Part of William’s response included: …I just don’t understand what you are trying to get to with that type of question.

Indeed William, indeed! TF’s questions are, without any doubt in my mind, ill-conceived, misleading, and above all, imprecise. The terms “being” and “person” each have many meanings (whether one is thinking strictly of the English usage, or the Greek and Latin equivalents), and in any theological discourse, one must carefully, and precisely, define them. For instance, one of the definitions of the English term “being” is “a person”; and to complicate matters even further, some Reformed theologians (TF claims to be “Reformed”) clearly state that God is both a “being” and a “person” (e.g. Cornelius Van Til, An Introduction To Systematic Theology, 1974, pp. 229, 230; Ralph Smith, Paradox and Truth, 2002; Lane Tipton, “The Function of Perichoresis and the Divine Incomprehensibility”, The Westminster Theological Journal, 64.2 – 2002, pp. 289-306.)

Now, interestingly enough, James White, in The Dividing Line program linked to above, comments on TF’s question/s to William:

…he [William Albrecht] is asked a very simple question, a very simple question that would require him to understand and to know a simple, orthodox, definition of the doctrine of the Trinity; specifically that with the one being that is God there exists three co-equal and co-eternal persons—the Father, Son and Holy Spirit. Now this is, this is, orthodox Roman Catholicism. But as you will see, Mr. Albrecht knows much about Mary, but knows very little about the Trinity; because he doesn’t understand what the doctrine of the Trinity is, and he doesn’t understand the orthodox use of the term being, in regards to the being of God which is shared fully and completely by three divine persons. (7:22ff.)

And a bit later:

There is absolutely no reason for this confusion, if you have even the most basic understanding of the doctrine of the Trinity: there is one, true and eternal being, of God—the ‘what’ of God, that which makes God God—shared by three co-equal and co-eternal persons, the Father, Son and Holy Spirit. It’s not difficult, it’s not hard…

Sorry James, the doctrine of the Trinity is complex; hundreds of books have been written on the doctrine, and many more will be written. Add to this the fact that TF does not define the term “being”, one can certainly understand why William dealt with TF’s questions in the manner that he did so.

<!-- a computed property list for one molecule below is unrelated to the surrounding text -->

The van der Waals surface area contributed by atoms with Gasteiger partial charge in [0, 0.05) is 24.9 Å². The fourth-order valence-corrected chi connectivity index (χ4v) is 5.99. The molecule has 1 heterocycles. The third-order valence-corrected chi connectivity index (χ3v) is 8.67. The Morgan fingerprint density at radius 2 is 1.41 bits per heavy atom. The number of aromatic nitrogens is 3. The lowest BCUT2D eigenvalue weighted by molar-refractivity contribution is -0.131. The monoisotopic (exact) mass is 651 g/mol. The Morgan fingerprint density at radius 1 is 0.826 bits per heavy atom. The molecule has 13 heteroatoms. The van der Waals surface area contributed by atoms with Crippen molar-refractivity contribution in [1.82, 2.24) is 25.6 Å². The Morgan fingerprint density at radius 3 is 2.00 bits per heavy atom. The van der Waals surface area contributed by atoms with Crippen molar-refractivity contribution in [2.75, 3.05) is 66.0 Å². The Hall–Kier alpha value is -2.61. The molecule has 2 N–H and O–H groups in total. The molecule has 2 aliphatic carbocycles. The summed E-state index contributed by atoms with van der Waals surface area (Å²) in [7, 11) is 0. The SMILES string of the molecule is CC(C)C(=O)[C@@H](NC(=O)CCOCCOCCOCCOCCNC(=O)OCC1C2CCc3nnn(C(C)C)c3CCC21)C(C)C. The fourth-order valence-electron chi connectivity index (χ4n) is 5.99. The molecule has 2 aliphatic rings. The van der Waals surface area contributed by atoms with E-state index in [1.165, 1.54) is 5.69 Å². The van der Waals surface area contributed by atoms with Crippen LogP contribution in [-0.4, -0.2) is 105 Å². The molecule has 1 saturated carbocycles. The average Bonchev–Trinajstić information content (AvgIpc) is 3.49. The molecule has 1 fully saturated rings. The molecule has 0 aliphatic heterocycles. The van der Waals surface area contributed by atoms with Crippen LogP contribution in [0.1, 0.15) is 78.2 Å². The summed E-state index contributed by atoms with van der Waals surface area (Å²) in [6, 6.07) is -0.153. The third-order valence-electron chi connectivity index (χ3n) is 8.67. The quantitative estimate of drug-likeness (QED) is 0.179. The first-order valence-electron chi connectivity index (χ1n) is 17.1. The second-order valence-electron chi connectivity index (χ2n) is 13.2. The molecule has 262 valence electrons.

Now, let’s move on to James’ definition of “being”: there is one, true and eternal being, of God—the ‘what’ of God, that which makes God God—shared by three co-equal and co-eternal persons, the Father, Son and Holy Spirit.

Is this definition as clear as James seems to think that it is? James is equating “being” with the essence/nature/substance of God—i.e. God’s ousia. Take note of this usage when applied to Christology: Jesus Christ possesses two “beings” (i.e. essences/natures/substances), one that is fully divine, and the other that is fully human. Sounds silly doesn’t it. I think one can readily discern that the term “being” can be confusing; that is, unless one, as said earlier, carefully, and precisely, defines it.

I am ultimately left wondering if James is truly aware how the term “being” has been used in Catholic thought? One articulate Reformed theologian sheds some important light on this issue:

Being is used in two senses in scholastic philosophy. First, there is the abstract property that applies to absolutely everything, “being in general.” Aquinas denies that God is being in this sense, for being in general includes the being of accidents, for example, a kind of being that is certainly not divine. Furthermore, Aquinas has a deep desire to maintain the Creator-creature distinction. To say that God is being in general would imply pantheism, the identity of God with the world.

For Aquinas, God is Being in a second, more profound sense: that of esse, sometimes translated existence. The distinction between essence and existence is basically between “what” and “that.” The essence of anything is what it is; to say that it exists is to say that there is a being with such an essence.
(John M. Frame, The Doctrine of God, p. 221 - italics in the original.)

Yes James, “There is absolutely no reason for this confusion”; “It’s not difficult, it’s not hard…” Right…

Grace and peace,


UPDATE (09-25-09): Just moments ago, I discovered that William has uploaded a short rebuttal to some of James White’s criticisms concerning the “Mother of God” debate: LINK.

ANOTHER UPDATE (11-19-10):

Van Til's controversial comments on the doctrine of the Trinity have once again created some theological conflict within the Reformed community. Note the following two posts (linked to below), by Colin Smith:

Van Til and the Trinity: God as a Person

Van Til and the Trinity: A Quick Response to PuritanReformed

Monday, September 14, 2009

TurretinFan’s misguided polemic

Had a very busy weekend with guests (who showed up earlier than expected on Friday afternoon), and finally have some ‘free’ time for the internet. After reading through my emails, I began ‘surfing-the-web’, and eventually checked in on TurretinFan’s (hereafter, TF) website/s, where I had earlier submitted a comment. I discovered that TF has now responded to my post, but given the length of TF’s response (and his penchant for pointing out spelling errors in combox responses that cannot be corrected), I felt it best to compose my rebuttal here at AF (allowing me the opportunity to correct the “spelling, grammar, and any other errors” that TF is so fond of pointing out).